Sisters facing homelessness within days fear they ‘won’t survive on the streets’

Two pensioners have revealed they are at their wits end, and fear they will “never survive on the streets” as they face being made homeless within days.

Shirley Gray, 68, and her sister Carol Fowler, 59, say they need to be urgently rehoused in County Durham, North East England, after being served a Section 21 notice weeks ago, which is used by landlords to inform tenants that they must leave the home by a certain date.

The pensioners, from South Moor, Stanley, are desperate for a plate to live after their private landlord decided to sell the property they currently rent – despite living there for three years.

Along with their dog Ziggy, the sister could now be made homeless within days, report Chronicle Live.

Now, the pair have been hopelessly bidding for properties in their local area via a site that offers homes to rent in the county – but have had no luck.

Despite their best efforts, the siblings are now living in fear that they could be on the streets within days, as they are yet to secure a property before their notice expires this weekend.

Shirley, who works in a local care home, says that every bid they make is unsuccessful, adding: “I would be dead within three days if I ended up on the streets. I’ve got COPD so there’s no way I could live outside.

“I’m so distressed, it’s awful, I can’t cope anymore.”

The 68-year-old, who is in Band 2 due to urgent housing needs, says she has submitted around seven bids for Karbon Homes properties since her current home was placed on the market.

But each time she is also left with the same outcome – bids have been rejected.

Opening up about her worries, the 68-year-old says that with each unsuccessful try, she is left more and more confused about her situation.

This is because she receives no information from the housing association or Durham County Council’s social housing team as to why her bid was rejected.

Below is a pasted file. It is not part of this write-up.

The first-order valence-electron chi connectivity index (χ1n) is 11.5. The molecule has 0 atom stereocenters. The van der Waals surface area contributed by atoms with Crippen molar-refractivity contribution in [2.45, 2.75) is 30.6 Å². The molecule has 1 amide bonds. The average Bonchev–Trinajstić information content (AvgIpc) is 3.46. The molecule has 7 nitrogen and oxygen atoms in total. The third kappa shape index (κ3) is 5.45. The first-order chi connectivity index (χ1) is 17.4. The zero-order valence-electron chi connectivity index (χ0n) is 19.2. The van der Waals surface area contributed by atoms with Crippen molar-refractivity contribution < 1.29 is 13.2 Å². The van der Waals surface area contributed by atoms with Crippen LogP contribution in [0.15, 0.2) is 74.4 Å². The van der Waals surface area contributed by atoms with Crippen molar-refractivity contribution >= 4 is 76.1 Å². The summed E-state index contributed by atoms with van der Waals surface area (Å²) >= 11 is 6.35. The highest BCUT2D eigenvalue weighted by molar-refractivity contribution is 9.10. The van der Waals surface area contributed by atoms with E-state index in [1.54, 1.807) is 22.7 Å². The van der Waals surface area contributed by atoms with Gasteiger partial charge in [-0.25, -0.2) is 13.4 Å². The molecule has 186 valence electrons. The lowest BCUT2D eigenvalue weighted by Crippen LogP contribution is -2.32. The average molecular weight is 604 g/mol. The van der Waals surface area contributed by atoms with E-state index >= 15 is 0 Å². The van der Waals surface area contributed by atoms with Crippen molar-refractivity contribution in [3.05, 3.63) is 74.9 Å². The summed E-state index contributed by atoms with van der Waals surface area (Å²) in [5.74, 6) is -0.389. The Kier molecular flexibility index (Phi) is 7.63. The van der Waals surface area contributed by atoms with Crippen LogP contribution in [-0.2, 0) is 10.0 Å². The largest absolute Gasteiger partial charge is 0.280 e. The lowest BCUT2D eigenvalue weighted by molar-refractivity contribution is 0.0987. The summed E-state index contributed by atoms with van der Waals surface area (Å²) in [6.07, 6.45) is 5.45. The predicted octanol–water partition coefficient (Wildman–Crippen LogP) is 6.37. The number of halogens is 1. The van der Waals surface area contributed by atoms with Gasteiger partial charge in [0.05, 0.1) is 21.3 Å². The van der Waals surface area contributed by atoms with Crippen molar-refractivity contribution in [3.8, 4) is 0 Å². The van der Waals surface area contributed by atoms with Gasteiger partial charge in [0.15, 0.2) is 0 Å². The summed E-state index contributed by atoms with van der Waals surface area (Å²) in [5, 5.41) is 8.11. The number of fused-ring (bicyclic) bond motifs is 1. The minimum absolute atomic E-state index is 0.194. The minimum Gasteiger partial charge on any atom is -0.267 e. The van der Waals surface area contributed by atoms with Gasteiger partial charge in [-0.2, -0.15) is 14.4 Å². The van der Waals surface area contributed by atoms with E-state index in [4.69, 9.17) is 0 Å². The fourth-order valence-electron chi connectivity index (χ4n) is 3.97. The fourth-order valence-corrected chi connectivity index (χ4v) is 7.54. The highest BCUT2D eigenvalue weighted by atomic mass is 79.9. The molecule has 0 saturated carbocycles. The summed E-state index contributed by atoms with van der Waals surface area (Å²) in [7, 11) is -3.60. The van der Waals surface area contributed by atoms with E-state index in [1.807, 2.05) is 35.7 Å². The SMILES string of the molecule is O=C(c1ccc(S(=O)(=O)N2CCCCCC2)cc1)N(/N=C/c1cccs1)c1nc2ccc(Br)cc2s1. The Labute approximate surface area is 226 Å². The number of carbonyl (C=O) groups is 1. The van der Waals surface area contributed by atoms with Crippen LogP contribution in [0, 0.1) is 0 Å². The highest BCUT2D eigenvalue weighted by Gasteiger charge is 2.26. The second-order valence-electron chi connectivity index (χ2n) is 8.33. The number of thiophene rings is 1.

She said: “I’m putting bids in but they’re just coming back unsuccessful, but I’m not being given the reason. There’s no help.

“I put a bid in the other day and I was position one, then I moved to position three. Last week I put a bid in and I went into position 13.

“There’s houses I bid for weeks ago and was unsuccessful for that are still standing empty. I just don’t understand how it works.”

Despite also being assigned a housing officer to assist her with her property searches, Shirley says that potential homes are always too far from Stanley, and is so forced to reject them.

She explained that she is unable to drive and needs to live locally in order to be close to her job in a local care home, as well as live close to her niece, who she has been caring for since the passing of her mum in September.

The properties she has been suggested are over a hour bus ride away, with Shirley saying: “They’re trying to get me to move miles and miles out of the area.

“I was born here, I work here. I can’t move out of the area and I know there’s properties standing empty for weeks but they’re not renting the properties out.”

She added: “How would I get to and from work? I have a little job working 15 hours a week in the local care home.

“And my sister passed away in September and left my niece. Me and the sister I live with are her parents now so we need to be in the area to look after her.

“I’m so distressed, it’s awful, I can’t cope anymore. I don’t know why they’re not offering us anything close by.”

Speaking about the situation, Lynn Hall, Durham County Council’s strategic manager for housing, said: “As is the case nationwide, social housing is in extremely high demand and offers are made by priority need, with length of time waiting for a property considered when deciding who is successful with their bids.

“We are closely working with Shirley and Carol and they have an housing officer allocated to help them find new long term accommodation. This officer is exploring all options with them, with a view to finding a suitable and affordable property as soon as possible.

“These options include looking at neighbouring villages in the interests of trying to find accommodation as quickly as possible, as widening the geographical search increases the chances of success in accessing high demand social housing.”

Jonathan Fletcher, Karbon Homes’ Director of Property Service and Pre-Tenancy said: “We’re sorry to hear about Ms Gray and Ms Fowler’s current situation. I can confirm that Ms Gray has bid for a number of Karbon Homes properties through the Durham Key Options choice based lettings system.

“However, due to the number of other applicants with higher priority bandings or earlier priority dates, these bids have been unsuccessful. There is a high and ever-increasing demand for social housing properties in and around the Stanley area and we’re seeing a growth in priority queues for each of our homes that becomes available.

“We have been able to offer Ms Gray an immediately available property close to her chosen area, however this offer has been declined. We encourage her to continue bidding for properties through the choice based letting system and to contact the local authority to reassess her housing situation.”